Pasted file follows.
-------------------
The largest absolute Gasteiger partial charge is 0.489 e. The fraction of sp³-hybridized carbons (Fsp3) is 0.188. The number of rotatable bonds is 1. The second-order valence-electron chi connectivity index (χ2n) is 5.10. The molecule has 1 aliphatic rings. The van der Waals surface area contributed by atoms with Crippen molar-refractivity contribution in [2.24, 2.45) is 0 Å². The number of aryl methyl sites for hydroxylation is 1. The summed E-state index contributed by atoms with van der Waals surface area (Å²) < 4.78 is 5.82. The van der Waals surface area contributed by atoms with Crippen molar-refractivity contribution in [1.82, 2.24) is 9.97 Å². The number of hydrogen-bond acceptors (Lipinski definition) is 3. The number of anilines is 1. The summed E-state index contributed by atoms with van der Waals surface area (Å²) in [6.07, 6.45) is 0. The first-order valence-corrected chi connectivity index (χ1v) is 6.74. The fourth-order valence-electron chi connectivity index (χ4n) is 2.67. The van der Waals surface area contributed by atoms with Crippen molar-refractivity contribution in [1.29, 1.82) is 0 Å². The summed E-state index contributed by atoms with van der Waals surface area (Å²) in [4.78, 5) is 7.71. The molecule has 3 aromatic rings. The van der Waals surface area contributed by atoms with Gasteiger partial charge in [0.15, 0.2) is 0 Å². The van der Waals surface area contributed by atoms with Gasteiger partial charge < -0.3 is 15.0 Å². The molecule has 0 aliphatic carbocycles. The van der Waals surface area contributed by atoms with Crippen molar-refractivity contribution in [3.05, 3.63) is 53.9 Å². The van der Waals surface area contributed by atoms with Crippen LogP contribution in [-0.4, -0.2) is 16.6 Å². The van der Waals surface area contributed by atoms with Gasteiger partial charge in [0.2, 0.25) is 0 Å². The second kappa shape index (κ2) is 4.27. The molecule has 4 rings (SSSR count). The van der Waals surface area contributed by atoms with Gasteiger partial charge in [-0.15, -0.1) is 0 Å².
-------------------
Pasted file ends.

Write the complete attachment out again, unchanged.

The largest absolute Gasteiger partial charge is 0.489 e. The fraction of sp³-hybridized carbons (Fsp3) is 0.188. The number of rotatable bonds is 1. The second-order valence-electron chi connectivity index (χ2n) is 5.10. The molecule has 1 aliphatic rings. The van der Waals surface area contributed by atoms with Crippen molar-refractivity contribution in [2.24, 2.45) is 0 Å². The number of aryl methyl sites for hydroxylation is 1. The summed E-state index contributed by atoms with van der Waals surface area (Å²) < 4.78 is 5.82. The van der Waals surface area contributed by atoms with Crippen molar-refractivity contribution in [1.82, 2.24) is 9.97 Å². The number of hydrogen-bond acceptors (Lipinski definition) is 3. The number of anilines is 1. The summed E-state index contributed by atoms with van der Waals surface area (Å²) in [6.07, 6.45) is 0. The first-order valence-corrected chi connectivity index (χ1v) is 6.74. The fourth-order valence-electron chi connectivity index (χ4n) is 2.67. The van der Waals surface area contributed by atoms with Crippen molar-refractivity contribution in [1.29, 1.82) is 0 Å². The summed E-state index contributed by atoms with van der Waals surface area (Å²) in [4.78, 5) is 7.71. The molecule has 3 aromatic rings. The van der Waals surface area contributed by atoms with Gasteiger partial charge in [0.15, 0.2) is 0 Å². The van der Waals surface area contributed by atoms with Gasteiger partial charge < -0.3 is 15.0 Å². The molecule has 0 aliphatic carbocycles. The van der Waals surface area contributed by atoms with Crippen molar-refractivity contribution in [3.05, 3.63) is 53.9 Å². The van der Waals surface area contributed by atoms with Crippen LogP contribution in [-0.4, -0.2) is 16.6 Å². The van der Waals surface area contributed by atoms with Gasteiger partial charge in [0.2, 0.25) is 0 Å². The second kappa shape index (κ2) is 4.27. The molecule has 4 rings (SSSR count). The van der Waals surface area contributed by atoms with Gasteiger partial charge in [-0.15, -0.1) is 0 Å².